Ankerberg: Let me put a little illustration on the table. I agree; we shouldn’t be judgmental. We ought to hear what they’re saying. But what if the guy says to you—and I’ve been in a lot of the psycho wards, just to counsel and all this kind of stuff—but the fact is, let’s say that a fellow who’s been on a drunk, and he’s been drinking all weekend, and he says, “Maurice, look at that pink elephant. Man, is he big. Wow! He’s going to stomp all over me.”
Rawlings: I’ve seen him. Yeah. Big ones.
Ankerberg: Now, the fact is that he’s really seeing something. Now, do you correct him? Do you say that that’s a true experience?
Rawlings: No, I tell him, “I see him.”
Ankerberg: So I think this is where Weldon’s coming from. I would say you’re not going to come in a judgmental attitude where you don’t listen to the people; but if you have a criteria that says that which they are seeing cannot be true, there’s a deception there. Then what do you do? We’re to the next spot here.
Weldon: But for the grace of God, go I. I’ve had a lot of experiences as a non-Christian. And as a Christian and, you know, my whole desire is to lead people to Christ. I have just a love for Scripture and the truth, and what grieves me is when false conclusions are drawn about an experience that has eternal consequences. The last thing I want to do is come across as judgmental to anyone, or uncaring or unloving. I love these people. That’s why I want to have them evaluate the experience from a biblical perspective: is it true?
Storm: And to support your point of view, I saw a woman on television on a national show that said, “I saw this experience. There is no Satan. There is no evil. There is no hell. Everybody’s going…” and I was about to smash my TV because she’s speaking to millions of people as if she has authority, and it was all lies she was saying. And she, basically, at best, is an extremely deluded woman.
Hunt: But, Howard, the message I get from, if I’m not mistaken, from June and Nancy is, it doesn’t really matter. Because…
Bush: No. No.
Langley: Wait, I’m talking clinically.
Bush: No. No. No.
Hunt: Let me finish. Nancy, you said that the Burmese person down here, this illiterate Burmese person, will interpret it in their way. But wait a minute. I’m a mathematician. I’m a certified public accountant. There’s some things that are true and some things that are false. And I’m not going to leave it to a Burmese illiterate person to reinterpret reality. Do you understand what I’m saying? And June is saying, “Well, all religions, I’m not going to judge religions.” But listen, June, religions contradict one another.
Langley: Why can’t you say God can come to that Burmese person because he’s illiterate? God can’t come to him….
Hunt: No. I didn’t say that.
Langley: Because you’re an accountant and you’re different?
Hunt: You’re not understanding what I’m saying. I didn’t say God can’t come to him. He came to Abraham. Abraham was a pagan and Jesus said, “Abraham rejoiced to see my day and he saw it and was glad.” What I’m saying is that God does not come,… for example, as you suggest in some of your writings, that everything’s a manifestation of God.
Langley: I’m talking about children. And I’m talking clinically about children: the needs and the desires they have at that time of death.
Hunt: June, everything is not the manifestation of God—then, evil is the manifestation of God; murder is the manifestation of God. God is not an impersonal force that permeates the universe. This is pantheism. He’s a personal God and He does not come in a false way, whether it’s a child, whether it’s a Burmese person or not. There’s such a thing as truth and such a thing as error. Now, we shouldn’t chase them away. I wouldn’t want to do it in that manner. But if I care for them,…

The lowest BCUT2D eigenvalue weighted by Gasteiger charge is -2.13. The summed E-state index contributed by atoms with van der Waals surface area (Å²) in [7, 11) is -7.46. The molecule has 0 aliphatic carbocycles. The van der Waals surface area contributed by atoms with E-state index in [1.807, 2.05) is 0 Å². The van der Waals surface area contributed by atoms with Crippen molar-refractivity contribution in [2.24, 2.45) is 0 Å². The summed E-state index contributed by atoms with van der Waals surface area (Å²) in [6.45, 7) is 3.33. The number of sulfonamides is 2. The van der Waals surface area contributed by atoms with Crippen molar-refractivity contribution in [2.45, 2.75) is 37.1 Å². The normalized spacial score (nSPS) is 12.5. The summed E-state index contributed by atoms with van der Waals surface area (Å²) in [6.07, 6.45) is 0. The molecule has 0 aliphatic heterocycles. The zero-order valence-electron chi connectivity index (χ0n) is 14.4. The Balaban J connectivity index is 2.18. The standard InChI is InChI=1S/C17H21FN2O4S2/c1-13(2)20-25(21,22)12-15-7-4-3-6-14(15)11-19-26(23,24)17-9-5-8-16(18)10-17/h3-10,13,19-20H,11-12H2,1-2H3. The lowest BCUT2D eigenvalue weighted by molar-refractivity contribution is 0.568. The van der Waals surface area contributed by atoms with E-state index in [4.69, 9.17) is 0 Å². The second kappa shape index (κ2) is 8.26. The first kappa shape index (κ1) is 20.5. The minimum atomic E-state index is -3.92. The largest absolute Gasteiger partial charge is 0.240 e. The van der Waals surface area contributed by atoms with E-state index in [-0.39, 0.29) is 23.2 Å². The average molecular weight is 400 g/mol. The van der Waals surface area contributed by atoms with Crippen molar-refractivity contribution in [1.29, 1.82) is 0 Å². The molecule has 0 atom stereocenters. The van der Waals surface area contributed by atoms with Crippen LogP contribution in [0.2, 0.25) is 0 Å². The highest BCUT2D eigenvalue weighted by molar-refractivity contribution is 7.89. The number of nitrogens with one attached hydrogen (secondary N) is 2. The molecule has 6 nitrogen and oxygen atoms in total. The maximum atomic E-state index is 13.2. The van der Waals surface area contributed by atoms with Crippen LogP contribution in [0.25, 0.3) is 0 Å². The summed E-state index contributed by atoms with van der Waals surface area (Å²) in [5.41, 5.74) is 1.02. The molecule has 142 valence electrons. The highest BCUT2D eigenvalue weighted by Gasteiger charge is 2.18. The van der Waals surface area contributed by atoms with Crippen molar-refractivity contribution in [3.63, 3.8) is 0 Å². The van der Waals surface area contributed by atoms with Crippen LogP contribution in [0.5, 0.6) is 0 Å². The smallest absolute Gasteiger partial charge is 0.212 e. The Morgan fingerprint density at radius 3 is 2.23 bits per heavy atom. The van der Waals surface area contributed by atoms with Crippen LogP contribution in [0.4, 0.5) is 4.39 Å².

Bush: I am missing your point about this Burmese peasant. Are you saying, if he does not speaking Burmese, utter the words that you would like to have him say, that it’s a deceptive experience?
Hunt: Nancy, it’s not the words that I want him to say. You’ve said that several times: “If they don’t repeat your formula.” I’m not making this up. I’m going by the Bible…
Bush: I’m asking help…
Hunt: Jesus said, “I am the way, the truth, the life: no man cometh to the Father but by me.”
Bush: You’ve got me so confused here, because what would stick with that Burmese peasant? I’m just trying to sort out what would you consider for that Burmese peasant an adequate indication that his experience is of God. Or are you saying his experience cannot be of God.
Hunt: Not saying that. Romans chapter 1, tells us—and this is what I believe and so I’m answering you in biblical terms—that everybody on the face of this earth, whether they’re Burmese or Chinese or American, whoever they are, they all know from the creation, from the universe about them…
Bush: Right. Right.
Hunt: …that God exists. It couldn’t happen by chance…
Bush: Right.
Hunt: Furthermore, they know that God is a personal God. You can’t make a brain, you can’t make a person, by an impersonal force. And they also know, Romans chapter 2, in their conscience, what he knew: that they have violated God’s laws. We’re sinners.
Bush: Right.
Hunt: You can’t make up for sinning yesterday by keeping the law today. You can’t do it. If I stand before a judge and the judge says, “You were speeding yesterday,” and I say, “Judge, if you let me off this time, I promise you, Scout’s honor, I’ll never break the law again,”…
Bush: I still…
Langley: You haven’t answered the question.
Hunt: I’m telling you. I’m trying to tell you.
Langley: No, you’re shaking the Bible.
Hunt: The judge says if you keep the law perfectly from now on, you’ve broken it already. A penalty has to be paid. Every person knows that.
Bush: How about that Burmese peasant? How do you assess whether his experience is of God?
Hunt: If he comes out of it saying that God is an impersonal force, that no matter what I do, I’m going to be accepted. that’s not of God. But as a Burmese person, he could know, he could have a revelation from the true God, of the truth, that he’s morally accountable then.
Bush: Okay. Okay. fine.
Storm: Can we come on closer to home? We have in our society more than a hundred million people dying without Christ, without knowing God cares about them. Without knowing what God has done for them. I think we all need to go out there and concern ourselves with this unchristian civilization that we live in.
Ankerberg: Right. There’s more to this answer and I hate to interrupt it, but we’re out of time. So if you’ll join us next week, we’ll pick it up right here. Promise. We’ll have these folks pick it up right here. So join us then.